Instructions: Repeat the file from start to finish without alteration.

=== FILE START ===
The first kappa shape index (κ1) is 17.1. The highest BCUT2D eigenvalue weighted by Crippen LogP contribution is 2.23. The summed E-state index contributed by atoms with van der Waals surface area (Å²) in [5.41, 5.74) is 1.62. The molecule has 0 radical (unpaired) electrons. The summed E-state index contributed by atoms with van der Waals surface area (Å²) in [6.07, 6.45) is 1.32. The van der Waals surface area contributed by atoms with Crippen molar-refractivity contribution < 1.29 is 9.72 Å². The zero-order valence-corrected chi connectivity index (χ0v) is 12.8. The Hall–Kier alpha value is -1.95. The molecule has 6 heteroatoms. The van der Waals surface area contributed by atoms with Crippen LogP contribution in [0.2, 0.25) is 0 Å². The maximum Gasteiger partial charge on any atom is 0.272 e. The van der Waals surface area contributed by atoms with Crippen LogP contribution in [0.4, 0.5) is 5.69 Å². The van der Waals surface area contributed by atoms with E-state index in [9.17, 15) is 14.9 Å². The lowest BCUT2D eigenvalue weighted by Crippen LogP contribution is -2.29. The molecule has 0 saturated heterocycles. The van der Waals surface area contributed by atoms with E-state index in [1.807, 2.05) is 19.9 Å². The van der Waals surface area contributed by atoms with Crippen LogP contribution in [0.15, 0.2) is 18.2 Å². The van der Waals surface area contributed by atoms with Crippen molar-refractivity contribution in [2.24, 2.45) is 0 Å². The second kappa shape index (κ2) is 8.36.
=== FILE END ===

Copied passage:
The first kappa shape index (κ1) is 17.1. The highest BCUT2D eigenvalue weighted by Crippen LogP contribution is 2.23. The summed E-state index contributed by atoms with van der Waals surface area (Å²) in [5.41, 5.74) is 1.62. The molecule has 0 radical (unpaired) electrons. The summed E-state index contributed by atoms with van der Waals surface area (Å²) in [6.07, 6.45) is 1.32. The van der Waals surface area contributed by atoms with Crippen molar-refractivity contribution < 1.29 is 9.72 Å². The zero-order valence-corrected chi connectivity index (χ0v) is 12.8. The Hall–Kier alpha value is -1.95. The molecule has 6 heteroatoms. The van der Waals surface area contributed by atoms with Crippen LogP contribution in [0.2, 0.25) is 0 Å². The maximum Gasteiger partial charge on any atom is 0.272 e. The van der Waals surface area contributed by atoms with Crippen LogP contribution in [0.4, 0.5) is 5.69 Å². The van der Waals surface area contributed by atoms with E-state index in [9.17, 15) is 14.9 Å². The lowest BCUT2D eigenvalue weighted by Crippen LogP contribution is -2.29. The molecule has 0 saturated heterocycles. The van der Waals surface area contributed by atoms with E-state index in [1.807, 2.05) is 19.9 Å². The van der Waals surface area contributed by atoms with Crippen LogP contribution in [0.15, 0.2) is 18.2 Å². The van der Waals surface area contributed by atoms with Crippen molar-refractivity contribution in [2.24, 2.45) is 0 Å². The second kappa shape index (κ2) is 8.36.